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A programme led by the Rural Development Trust in India which helps the most vulnerable women to establish and fulfil their right to land and housing has been named a finalist in this year’s World Habitat Awards.

Empowering marginalised women through home ownership supports women in rural Andhra Pradesh to gain the deeds to land and housing in their names, so they can escape poverty and raise their social status.

Once they formally own the land, people take part in building their own homes. They are also encouraged to take more of an active role in their community, as every village sets up a committee to oversee the building work taking place there. At least half of all committee members must be female, which improves gender equality and social inclusion. Since the programme began in 1996, land and homes have been provided for over 60,000 households.

Chittakka, who has a disability caused by a neurological disorder and lives with her husband who is also physically disabled, said:

“My parents are agricultural labourers and are very poor. I got married when I was eighteen years old and stayed living with my parents until after the birth of our children. It became difficult to accommodate us all in their small house so they built us a small hut next door. I was physically unable to work and my husband earned only a small amount for us to run the household. We lived in the hut for many years but it was not very safe, especially in the rainy season.”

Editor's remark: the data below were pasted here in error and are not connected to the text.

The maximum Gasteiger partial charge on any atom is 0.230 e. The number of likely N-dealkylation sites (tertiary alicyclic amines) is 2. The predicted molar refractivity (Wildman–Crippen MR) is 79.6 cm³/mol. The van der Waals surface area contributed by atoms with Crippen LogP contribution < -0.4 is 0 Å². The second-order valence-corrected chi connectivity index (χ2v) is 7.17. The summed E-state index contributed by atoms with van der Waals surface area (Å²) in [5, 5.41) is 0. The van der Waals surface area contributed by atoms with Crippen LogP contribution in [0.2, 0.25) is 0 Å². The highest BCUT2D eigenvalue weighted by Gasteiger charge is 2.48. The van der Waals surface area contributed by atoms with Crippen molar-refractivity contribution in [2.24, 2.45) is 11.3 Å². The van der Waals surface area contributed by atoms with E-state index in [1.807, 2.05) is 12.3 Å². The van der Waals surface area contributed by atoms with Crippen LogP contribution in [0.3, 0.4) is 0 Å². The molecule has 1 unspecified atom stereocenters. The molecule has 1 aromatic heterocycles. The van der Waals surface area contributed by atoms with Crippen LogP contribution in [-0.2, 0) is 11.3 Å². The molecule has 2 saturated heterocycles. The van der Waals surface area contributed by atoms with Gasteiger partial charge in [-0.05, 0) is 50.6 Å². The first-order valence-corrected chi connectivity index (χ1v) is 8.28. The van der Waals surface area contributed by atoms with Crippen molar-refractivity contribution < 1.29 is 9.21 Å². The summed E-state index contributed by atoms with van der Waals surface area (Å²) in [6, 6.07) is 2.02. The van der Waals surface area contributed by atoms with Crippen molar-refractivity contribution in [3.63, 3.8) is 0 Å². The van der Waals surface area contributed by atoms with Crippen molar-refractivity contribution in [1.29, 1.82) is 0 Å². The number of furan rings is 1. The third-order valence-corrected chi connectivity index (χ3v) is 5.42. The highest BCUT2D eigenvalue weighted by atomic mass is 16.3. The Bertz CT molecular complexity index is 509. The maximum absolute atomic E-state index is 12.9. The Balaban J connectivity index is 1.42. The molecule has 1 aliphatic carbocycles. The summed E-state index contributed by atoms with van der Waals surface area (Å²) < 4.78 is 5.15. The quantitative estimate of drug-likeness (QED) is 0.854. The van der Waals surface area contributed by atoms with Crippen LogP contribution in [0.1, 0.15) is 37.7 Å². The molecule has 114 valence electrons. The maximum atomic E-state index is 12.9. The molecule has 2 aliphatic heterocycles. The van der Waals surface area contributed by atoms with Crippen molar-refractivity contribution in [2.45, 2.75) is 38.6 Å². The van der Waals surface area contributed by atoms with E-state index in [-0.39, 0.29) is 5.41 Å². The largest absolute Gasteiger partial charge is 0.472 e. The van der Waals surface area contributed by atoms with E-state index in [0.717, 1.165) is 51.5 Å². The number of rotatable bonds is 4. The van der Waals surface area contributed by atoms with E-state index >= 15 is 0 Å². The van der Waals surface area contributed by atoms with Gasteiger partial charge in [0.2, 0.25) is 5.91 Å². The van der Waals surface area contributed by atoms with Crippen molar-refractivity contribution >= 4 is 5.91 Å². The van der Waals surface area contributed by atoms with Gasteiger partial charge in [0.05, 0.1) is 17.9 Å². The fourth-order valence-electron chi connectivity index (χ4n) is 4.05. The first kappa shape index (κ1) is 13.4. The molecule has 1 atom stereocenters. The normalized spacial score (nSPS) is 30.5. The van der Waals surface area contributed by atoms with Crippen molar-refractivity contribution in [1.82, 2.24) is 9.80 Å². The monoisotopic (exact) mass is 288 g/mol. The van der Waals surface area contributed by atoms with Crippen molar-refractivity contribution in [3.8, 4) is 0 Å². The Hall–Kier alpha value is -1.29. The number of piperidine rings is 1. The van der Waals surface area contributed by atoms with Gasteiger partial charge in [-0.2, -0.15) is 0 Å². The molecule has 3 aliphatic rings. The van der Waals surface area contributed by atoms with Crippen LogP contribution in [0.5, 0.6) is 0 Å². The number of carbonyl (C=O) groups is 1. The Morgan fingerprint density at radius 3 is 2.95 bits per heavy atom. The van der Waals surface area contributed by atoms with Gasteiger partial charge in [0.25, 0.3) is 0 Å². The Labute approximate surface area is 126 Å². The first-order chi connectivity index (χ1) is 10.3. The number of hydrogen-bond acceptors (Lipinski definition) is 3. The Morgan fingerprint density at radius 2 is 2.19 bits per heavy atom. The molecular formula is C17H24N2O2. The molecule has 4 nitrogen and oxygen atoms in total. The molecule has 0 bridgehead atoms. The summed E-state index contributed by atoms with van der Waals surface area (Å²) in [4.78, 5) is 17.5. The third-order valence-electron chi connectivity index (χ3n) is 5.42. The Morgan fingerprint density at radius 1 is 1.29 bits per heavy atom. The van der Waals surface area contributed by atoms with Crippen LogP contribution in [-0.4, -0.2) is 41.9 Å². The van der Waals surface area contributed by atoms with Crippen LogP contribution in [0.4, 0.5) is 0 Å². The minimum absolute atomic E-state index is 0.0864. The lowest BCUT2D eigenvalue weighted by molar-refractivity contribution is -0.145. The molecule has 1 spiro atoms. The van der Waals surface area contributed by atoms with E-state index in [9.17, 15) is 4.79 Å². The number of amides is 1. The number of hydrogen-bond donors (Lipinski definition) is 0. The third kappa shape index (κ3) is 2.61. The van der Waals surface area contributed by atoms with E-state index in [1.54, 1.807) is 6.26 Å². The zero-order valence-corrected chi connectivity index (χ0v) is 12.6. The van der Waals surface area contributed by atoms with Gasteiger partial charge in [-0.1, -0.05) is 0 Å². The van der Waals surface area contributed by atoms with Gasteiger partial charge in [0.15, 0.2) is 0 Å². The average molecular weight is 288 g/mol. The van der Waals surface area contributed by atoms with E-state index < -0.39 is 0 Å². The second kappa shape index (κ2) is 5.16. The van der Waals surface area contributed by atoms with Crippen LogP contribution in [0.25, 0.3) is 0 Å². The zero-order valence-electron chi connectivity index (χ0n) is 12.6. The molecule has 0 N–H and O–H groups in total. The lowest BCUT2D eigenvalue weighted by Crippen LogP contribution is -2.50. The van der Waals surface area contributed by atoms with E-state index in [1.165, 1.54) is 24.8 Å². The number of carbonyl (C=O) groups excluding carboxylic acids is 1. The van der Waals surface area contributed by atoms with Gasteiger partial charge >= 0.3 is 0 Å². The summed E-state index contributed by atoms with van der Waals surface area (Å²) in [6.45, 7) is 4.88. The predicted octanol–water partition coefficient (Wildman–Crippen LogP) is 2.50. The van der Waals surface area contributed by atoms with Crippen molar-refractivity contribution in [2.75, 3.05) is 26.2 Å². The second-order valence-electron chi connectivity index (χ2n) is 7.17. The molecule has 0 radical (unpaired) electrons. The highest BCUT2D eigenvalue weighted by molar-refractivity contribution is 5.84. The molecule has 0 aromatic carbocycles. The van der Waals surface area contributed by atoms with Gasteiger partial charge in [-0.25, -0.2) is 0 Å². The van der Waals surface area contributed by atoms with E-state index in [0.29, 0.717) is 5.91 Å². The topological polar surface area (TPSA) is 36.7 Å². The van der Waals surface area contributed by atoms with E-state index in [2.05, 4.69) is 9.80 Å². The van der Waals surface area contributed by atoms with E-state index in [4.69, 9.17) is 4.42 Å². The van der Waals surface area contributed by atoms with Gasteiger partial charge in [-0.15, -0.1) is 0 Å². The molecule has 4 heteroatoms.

She continued:

“My life took a different turn when I joined a self-help group for disabled people organised by the Rural Development Trust. I was recommended to their housing programme since our hut was collapsing. My brother and some members of our group helped with clearing the site, digging foundations and watering the plastered walls. Our house provides us with security all year round and we now have a permanent asset for the future.”

David Ireland, Director of World Habitat, funders and co-ordinators of the World Habitat Awards, said: “This is an inspiring story of transformation in some of the poorest communities. The project reaches distant rural areas which are sometimes cut off from opportunities, offering life-saving results for thousands of people.”

Each year the World Habitat Awards are presented to ten of the most outstanding and innovative housing projects – from over 100 entries from across the world. The judges are particularly keen to award projects that have not only produced outstanding housing solutions but those that can also be copied elsewhere.

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